Amidst much fanfare, California Governor Jerry Brown announced yesterday his support for a variety of changes to California's Proposition 65, which is well-known to readers of Cal Biz Lit and officially known as the Safe Drinking Water and Toxic Enforcement Act of 1986.
As outlined in the Governor's press release, he is supporting measures to:
• Cap or limit attorney’s fees in Proposition 65 cases.
• Require stronger demonstration by plaintiffs that they have information to support claims before litigation begins.
• Require greater disclosure of plaintiff’s information.
• Set limits on the amount of money in an enforcement case that can go into settlement funds in lieu of penalties.
• Provide the State with the ability to adjust the level at which Proposition 65 warnings are needed for chemicals that cause reproductive harm.
• Require more useful information to the public on what they are being exposed to and how they can protect themselves.
CBL would like to think this is real and that some action will be coming to significantly reform the oft-abused but highly popular Proposition 65. But CBL is somewhat skeptical. And that skepticism is only partly fueled by the fact that The Chanler Group, the self-described "Largest Proposition 65 Citizen Enforcement Law Firm," wasted no time in announcing its support for the Governor's proposals:
Many of the proposed reforms have long been implemented by The Chanler Group in their own practice, including supporting our clients’ certificates of merit with laboratory test results and other information from scientific experts demonstrating that consumers would likely be exposed to the listed chemicals. The Chanler Group also shares such laboratory test results with the alleged violator, provided they agree to keep such results confidential. The Chanler Group has been a vocal opponent of generic warnings, and favors requiring stronger, more specific language in the health hazard warnings provided to consumers so that they can make more informed choices, and are more aware of what chemicals they are being exposed to, the risks of such exposures, and how they can protect themselves.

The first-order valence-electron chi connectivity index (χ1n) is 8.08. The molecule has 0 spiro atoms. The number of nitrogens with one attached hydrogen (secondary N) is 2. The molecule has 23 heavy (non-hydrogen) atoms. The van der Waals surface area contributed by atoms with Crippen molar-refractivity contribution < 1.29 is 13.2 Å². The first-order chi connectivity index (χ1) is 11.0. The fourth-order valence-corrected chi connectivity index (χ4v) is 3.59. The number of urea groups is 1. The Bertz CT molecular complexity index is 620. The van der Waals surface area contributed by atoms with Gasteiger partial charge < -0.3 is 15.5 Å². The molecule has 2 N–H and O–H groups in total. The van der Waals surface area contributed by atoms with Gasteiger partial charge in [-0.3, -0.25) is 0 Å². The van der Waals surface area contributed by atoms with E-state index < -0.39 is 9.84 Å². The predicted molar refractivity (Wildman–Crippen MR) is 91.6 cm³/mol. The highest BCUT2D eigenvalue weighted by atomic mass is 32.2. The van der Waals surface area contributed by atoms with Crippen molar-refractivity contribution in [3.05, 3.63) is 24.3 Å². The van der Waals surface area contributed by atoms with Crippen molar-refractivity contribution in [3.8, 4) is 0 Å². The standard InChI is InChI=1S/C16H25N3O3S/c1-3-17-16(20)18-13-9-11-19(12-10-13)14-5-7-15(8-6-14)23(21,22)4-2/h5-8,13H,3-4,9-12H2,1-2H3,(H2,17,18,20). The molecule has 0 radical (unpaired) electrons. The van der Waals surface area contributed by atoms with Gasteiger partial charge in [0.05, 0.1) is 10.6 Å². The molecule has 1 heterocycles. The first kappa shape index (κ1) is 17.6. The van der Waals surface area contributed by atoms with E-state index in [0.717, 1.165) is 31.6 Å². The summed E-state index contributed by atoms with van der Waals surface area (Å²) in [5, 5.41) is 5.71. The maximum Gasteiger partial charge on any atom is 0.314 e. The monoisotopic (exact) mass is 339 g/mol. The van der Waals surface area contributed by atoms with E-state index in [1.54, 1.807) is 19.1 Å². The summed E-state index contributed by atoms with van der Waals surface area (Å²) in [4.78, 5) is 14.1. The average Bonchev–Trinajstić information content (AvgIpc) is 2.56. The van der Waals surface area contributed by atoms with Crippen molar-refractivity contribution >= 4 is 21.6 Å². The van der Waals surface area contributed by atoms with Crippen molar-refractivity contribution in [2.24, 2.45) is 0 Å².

Well, ok, would the bounty-hunter bar support the following?
- Limiting attorneys' fees to a percentage of penalties recovered?
- Moving the burden of proof to the plaintiff to show that exposures exceed the applicable no significant risk level ("NSRL") or maximum allowable dose level ("MADL") and requiring disclosure of a scientific analysis of that proof to the alleged violator with the 60 day notice?
- Eliminating the scientifically unjustifiable 1/100 rule for the MADL for reproductive and developmental toxicants?
Most importantly, would the private enforcer bar support Assembly Member Gatto's AB 227, allowing a company receiving a 60 day notice to avoid prosecution by curing the violation within 14 days? Or better still, Cal Biz Lit's proposal to allow sixty days to cure violations?
Those measures would be real reform.